Condering whether the latest spike in gas prices will create another surge in smaller cars? Time will tell on that one. One thing we do know for sure is that smaller cars are not going away anytime soon. And that includes compacts and sport compacts. They still are big sellers and worth watching in the marketplace.
For our look at this market, we asked a number of industry insiders whose businesses supply aftermarket products for these vehicles just what might be in store for sport compact cars in 2011.
First, let’s take a look into what vehicles are being targeted for 2011. Rosen Entertainment Systems of Corona, Calif., makes mobile electronics, and Steve Weimar gave a list of cars to watch: While the sport compact market “has not been a major marketing thrust of Rosen’s, we do see growth in this segment for 2011,” he says. “Some of our factory-look, in-dash multimedia/navigation systems fit this segment, such as Honda Civic, Mazda3/Speed3, Subaru Impreza/WRX, Toyota Corolla and VW GTI, R32, Jetta. Additionally, our Universal 2DIN in-dash, multimedia/navigation systems can be adapted to many old and newer sport compacts through the use of a Scosche installation kit and harness adaptors.
“The sport compact market represents tech-savvy consumers who like feature-rich products that look good and deliver in-vehicle entertainment and information,” Weimar adds. “Features of our products, such as Sirius SAT radio, iPod interface, Bluetooth hands-free, navigation with (3D city center views, full U.S. map coverage, 11 million points-of-interest library, visual and audio directions and five languages including English, Spanish, Japanese, Chinese and Korean), A2DP music streaming, back-up-camera or sensor-ready and our virtual six-disc changer for storing, MP3 music files to the system [all] provide what this buyer is demanding.”
In the area of body kits, Newport Beach, Calif.-based 3dCarbon’s Ernie Bunnell says, “We have recently introduced new products for the following models: 2012 Mazda 2 body kit, introduced at SEMA 2010 and available mid 2011.”Bunnell, continues: “The 2012 Scion tC body kit – this is a product designed by Five Axis Design of Huntington Beach, Calif., and manufactured by 3dCarbon, [is] available to Scion dealers through the Toyota/Scion Optimization Program. Also, the 2011-2012 Ford Fiesta five-door, body kit available from Ford dealers in Canada, U.S. and Mexico as an FLA, or, Ford Licensed Accessory. Then there’s the 2012 VW A6 body kit, available spring 2012. Plus a 2012 Chevy Cruze body kit available spring 2012. [Our] new candidate is a 2012 Ford Focus body kit being designed now and will be introduced at SEMA 2011.”
Wheels are always big in any market, and Coast to Coast International out of Tampa, Fla., has Kurt Kruze who says, “We focus our R&D efforts in three categories of vehicles: high sales units, niche and up-and-coming.”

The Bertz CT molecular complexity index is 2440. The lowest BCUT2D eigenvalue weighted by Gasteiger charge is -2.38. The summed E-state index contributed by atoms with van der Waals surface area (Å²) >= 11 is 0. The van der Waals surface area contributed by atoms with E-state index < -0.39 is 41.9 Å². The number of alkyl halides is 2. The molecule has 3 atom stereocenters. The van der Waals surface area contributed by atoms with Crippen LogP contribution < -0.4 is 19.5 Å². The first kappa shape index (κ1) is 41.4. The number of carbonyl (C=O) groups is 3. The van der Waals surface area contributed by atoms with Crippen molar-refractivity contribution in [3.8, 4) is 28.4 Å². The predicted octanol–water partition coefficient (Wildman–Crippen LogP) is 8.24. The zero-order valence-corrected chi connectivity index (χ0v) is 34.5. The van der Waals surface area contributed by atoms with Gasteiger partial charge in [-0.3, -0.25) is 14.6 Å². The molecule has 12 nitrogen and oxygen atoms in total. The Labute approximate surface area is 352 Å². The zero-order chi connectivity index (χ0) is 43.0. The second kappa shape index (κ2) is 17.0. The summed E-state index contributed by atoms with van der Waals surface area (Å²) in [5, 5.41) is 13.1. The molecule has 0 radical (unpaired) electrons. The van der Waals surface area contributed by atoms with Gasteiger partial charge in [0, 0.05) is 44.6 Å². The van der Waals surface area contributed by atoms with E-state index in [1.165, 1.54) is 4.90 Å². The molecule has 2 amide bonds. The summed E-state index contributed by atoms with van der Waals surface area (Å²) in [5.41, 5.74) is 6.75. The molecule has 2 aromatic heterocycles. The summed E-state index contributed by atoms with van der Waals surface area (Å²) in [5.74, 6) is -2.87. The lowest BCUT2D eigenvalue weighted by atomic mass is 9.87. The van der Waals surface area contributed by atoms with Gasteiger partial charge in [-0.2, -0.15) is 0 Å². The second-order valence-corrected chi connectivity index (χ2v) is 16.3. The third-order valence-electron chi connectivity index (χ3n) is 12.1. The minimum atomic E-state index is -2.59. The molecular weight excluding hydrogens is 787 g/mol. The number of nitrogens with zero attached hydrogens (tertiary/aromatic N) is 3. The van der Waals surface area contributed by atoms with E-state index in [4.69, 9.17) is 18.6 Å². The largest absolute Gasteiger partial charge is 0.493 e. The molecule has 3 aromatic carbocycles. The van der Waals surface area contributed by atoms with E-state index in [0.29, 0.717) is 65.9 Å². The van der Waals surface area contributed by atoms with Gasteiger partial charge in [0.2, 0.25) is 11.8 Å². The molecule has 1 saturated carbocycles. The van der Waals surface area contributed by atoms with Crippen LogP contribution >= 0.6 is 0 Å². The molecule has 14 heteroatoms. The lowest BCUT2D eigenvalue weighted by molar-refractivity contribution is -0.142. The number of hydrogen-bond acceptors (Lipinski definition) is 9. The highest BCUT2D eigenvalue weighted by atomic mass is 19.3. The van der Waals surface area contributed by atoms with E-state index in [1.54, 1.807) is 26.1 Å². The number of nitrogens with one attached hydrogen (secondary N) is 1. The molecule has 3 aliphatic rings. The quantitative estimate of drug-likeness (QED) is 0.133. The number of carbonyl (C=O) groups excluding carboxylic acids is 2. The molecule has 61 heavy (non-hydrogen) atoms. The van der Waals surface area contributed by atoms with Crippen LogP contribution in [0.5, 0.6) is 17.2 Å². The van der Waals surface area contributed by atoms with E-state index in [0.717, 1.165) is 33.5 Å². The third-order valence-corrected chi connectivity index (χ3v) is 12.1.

“We choose specific vehicles from those categories and then look at the potential ROI [return on investment], look at the market and then polish our crystal ball,” he adds. “We get a lot of them right, but not all. -¦ With gas prices continuing their climb once again, cars are getting a renewed focus. The Toyota Corolla, Hyundai Elantra and Chevrolet Cruze are the compacts which top our list.”
For mobile lighting, Bogdan Dorian of Delta Tech Industries, Ontario, Calif., says, “Yes, we currently provide body kit and lighting accessories designed and developed by Delta Tech for new Suzuki Kizashi sport compacts. We do offer a full line of auxiliary driving and fog lights for direct front fascia application on most other sport compacts such as Honda, Toyota, Nissan, Kia and BMW. Also targeted for this market are our sequential-arrows mirror, signaling lights and LED Fina Series accent lights.”
Age-wise, who’s buying?
Demographically speaking, we want to know about the ages of buyers. We asked if the old demographic of 20- to 30-year-olds was still true or whether that has changed. Bunnell from 3dCarbon says, “I think the demographics are still 20-30, but probably pushing north as the fuel costs have increased and sport compacts offer an affordable alternative to larger passenger cars, but with sporty styling.”
He continues: “I read somewhere that the average age of the Ford Fiesta Buyer was early 40s. I have not confirmed this, but it makes sense. We create accessories that improve the styling. With the highly sophisticated computerization (onboard diagnostics, or, OBD) on today’s cars, it has been very difficult for companies to create new products like exhaust, engine performance accessories and the like.”
Coast to Coast’s Kruze tells us, “I would say that [20-30 age] continues to hold true but the average age over the last two to three years, I bet, has increased because many of those who look to purchase a smaller car still want something with style.”
Delta ‘s Dorian says “It is true that sport compacts attract mostly the 20- to 30-year-old age group; but with increasing fuel prices, the trend is to encompass a larger demographic group like 40s and 50s.”
Rosen Entertainment’s Weimar points out that he has seen no change, “but there will be an aging of that segment going forward. You can compare it to the parents of the sport compact owners versus their children,” he says. “In the ’70s and ’80s, they were listening to some hard-core, rock ‘n’ roll while their parents listened to Elvis, The Four Tops, Aretha Franklin and others of that era. Today, the parents are still listening to Van Halen, AC/DC, Boston, Aerosmith and others from that era. They really didn’t change their likes.
“The only difference for the sport compact owners in their 16-30 age range is when they marry and have children. In many cases they end up with different vehicles to transport the family, but their heart lies in a performance and fun-to-drive vehicle. Some figure out a way to combine both needs with two cars, and others drive a five passenger sports sedan that serves both needs: practicality and fun.”
And, adds Weimar, “Future sport compact buyers will figure out how to utilize what vehicles are available to tune and alter, or defer to older vehicles they can tweak and make their own.”
Women buyers… how different from men?